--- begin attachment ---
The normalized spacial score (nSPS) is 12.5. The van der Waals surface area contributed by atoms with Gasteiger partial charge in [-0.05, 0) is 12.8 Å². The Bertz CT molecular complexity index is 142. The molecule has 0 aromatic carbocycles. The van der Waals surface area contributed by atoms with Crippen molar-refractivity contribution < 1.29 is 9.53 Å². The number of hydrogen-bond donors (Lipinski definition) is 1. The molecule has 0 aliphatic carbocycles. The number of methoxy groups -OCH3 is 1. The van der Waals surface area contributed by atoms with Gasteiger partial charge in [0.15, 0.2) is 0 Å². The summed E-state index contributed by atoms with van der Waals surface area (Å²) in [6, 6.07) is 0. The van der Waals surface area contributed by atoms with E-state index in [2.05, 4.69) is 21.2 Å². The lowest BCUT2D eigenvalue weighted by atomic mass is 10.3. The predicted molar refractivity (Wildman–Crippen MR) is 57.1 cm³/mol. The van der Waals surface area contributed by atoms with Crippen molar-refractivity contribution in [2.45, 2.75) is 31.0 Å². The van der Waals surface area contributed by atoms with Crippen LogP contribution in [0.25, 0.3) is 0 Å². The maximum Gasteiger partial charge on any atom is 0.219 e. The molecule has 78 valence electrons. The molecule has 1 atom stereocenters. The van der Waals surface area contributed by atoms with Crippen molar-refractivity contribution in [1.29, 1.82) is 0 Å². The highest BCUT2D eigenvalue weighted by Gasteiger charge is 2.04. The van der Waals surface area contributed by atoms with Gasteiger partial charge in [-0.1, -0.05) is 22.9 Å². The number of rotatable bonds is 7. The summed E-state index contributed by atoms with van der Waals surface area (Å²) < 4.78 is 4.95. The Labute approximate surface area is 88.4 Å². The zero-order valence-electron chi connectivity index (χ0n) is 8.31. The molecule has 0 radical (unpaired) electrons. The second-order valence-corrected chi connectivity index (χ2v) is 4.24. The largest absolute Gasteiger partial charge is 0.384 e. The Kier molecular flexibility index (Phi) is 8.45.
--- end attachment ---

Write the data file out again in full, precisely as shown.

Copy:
The normalized spacial score (nSPS) is 12.5. The van der Waals surface area contributed by atoms with Gasteiger partial charge in [-0.05, 0) is 12.8 Å². The Bertz CT molecular complexity index is 142. The molecule has 0 aromatic carbocycles. The van der Waals surface area contributed by atoms with Crippen molar-refractivity contribution < 1.29 is 9.53 Å². The number of hydrogen-bond donors (Lipinski definition) is 1. The molecule has 0 aliphatic carbocycles. The number of methoxy groups -OCH3 is 1. The van der Waals surface area contributed by atoms with Gasteiger partial charge in [0.15, 0.2) is 0 Å². The summed E-state index contributed by atoms with van der Waals surface area (Å²) in [6, 6.07) is 0. The van der Waals surface area contributed by atoms with E-state index in [2.05, 4.69) is 21.2 Å². The lowest BCUT2D eigenvalue weighted by atomic mass is 10.3. The predicted molar refractivity (Wildman–Crippen MR) is 57.1 cm³/mol. The van der Waals surface area contributed by atoms with Crippen molar-refractivity contribution in [2.45, 2.75) is 31.0 Å². The van der Waals surface area contributed by atoms with Crippen LogP contribution in [0.25, 0.3) is 0 Å². The maximum Gasteiger partial charge on any atom is 0.219 e. The molecule has 78 valence electrons. The molecule has 1 atom stereocenters. The van der Waals surface area contributed by atoms with Crippen molar-refractivity contribution in [1.29, 1.82) is 0 Å². The highest BCUT2D eigenvalue weighted by Gasteiger charge is 2.04. The van der Waals surface area contributed by atoms with Gasteiger partial charge in [-0.1, -0.05) is 22.9 Å². The number of rotatable bonds is 7. The summed E-state index contributed by atoms with van der Waals surface area (Å²) < 4.78 is 4.95. The Labute approximate surface area is 88.4 Å². The zero-order valence-electron chi connectivity index (χ0n) is 8.31. The molecule has 0 radical (unpaired) electrons. The second-order valence-corrected chi connectivity index (χ2v) is 4.24. The largest absolute Gasteiger partial charge is 0.384 e. The Kier molecular flexibility index (Phi) is 8.45.